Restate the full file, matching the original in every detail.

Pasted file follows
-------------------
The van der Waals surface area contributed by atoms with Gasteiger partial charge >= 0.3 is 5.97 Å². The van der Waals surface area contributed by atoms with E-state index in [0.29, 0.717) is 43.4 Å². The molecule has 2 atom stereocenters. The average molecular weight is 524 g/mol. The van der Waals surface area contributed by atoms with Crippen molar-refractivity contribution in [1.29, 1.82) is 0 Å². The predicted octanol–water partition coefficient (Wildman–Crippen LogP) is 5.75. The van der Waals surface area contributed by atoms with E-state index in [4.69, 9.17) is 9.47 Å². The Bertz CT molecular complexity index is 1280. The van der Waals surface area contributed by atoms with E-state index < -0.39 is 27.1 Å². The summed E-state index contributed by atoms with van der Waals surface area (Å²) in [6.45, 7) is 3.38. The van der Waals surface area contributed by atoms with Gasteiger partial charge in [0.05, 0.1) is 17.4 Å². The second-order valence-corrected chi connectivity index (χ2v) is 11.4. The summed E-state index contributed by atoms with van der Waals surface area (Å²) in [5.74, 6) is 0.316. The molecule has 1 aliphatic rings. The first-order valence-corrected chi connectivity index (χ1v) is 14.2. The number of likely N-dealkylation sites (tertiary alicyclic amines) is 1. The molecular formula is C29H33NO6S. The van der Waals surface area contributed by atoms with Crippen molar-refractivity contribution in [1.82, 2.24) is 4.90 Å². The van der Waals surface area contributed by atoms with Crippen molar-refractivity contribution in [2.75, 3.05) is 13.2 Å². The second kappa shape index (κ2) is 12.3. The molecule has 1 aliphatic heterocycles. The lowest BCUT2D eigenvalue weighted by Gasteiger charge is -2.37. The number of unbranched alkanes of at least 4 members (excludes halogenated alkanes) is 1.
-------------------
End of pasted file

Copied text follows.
The van der Waals surface area contributed by atoms with Gasteiger partial charge >= 0.3 is 5.97 Å². The van der Waals surface area contributed by atoms with E-state index in [0.29, 0.717) is 43.4 Å². The molecule has 2 atom stereocenters. The average molecular weight is 524 g/mol. The van der Waals surface area contributed by atoms with Crippen molar-refractivity contribution in [1.29, 1.82) is 0 Å². The predicted octanol–water partition coefficient (Wildman–Crippen LogP) is 5.75. The van der Waals surface area contributed by atoms with E-state index in [4.69, 9.17) is 9.47 Å². The Bertz CT molecular complexity index is 1280. The van der Waals surface area contributed by atoms with E-state index < -0.39 is 27.1 Å². The summed E-state index contributed by atoms with van der Waals surface area (Å²) in [6.45, 7) is 3.38. The van der Waals surface area contributed by atoms with Gasteiger partial charge in [0.05, 0.1) is 17.4 Å². The second-order valence-corrected chi connectivity index (χ2v) is 11.4. The summed E-state index contributed by atoms with van der Waals surface area (Å²) in [5.74, 6) is 0.316. The molecule has 1 aliphatic rings. The first-order valence-corrected chi connectivity index (χ1v) is 14.2. The number of likely N-dealkylation sites (tertiary alicyclic amines) is 1. The molecular formula is C29H33NO6S. The van der Waals surface area contributed by atoms with Crippen molar-refractivity contribution in [1.82, 2.24) is 4.90 Å². The van der Waals surface area contributed by atoms with Crippen molar-refractivity contribution in [2.75, 3.05) is 13.2 Å². The second kappa shape index (κ2) is 12.3. The molecule has 1 aliphatic heterocycles. The lowest BCUT2D eigenvalue weighted by Gasteiger charge is -2.37. The number of unbranched alkanes of at least 4 members (excludes halogenated alkanes) is 1.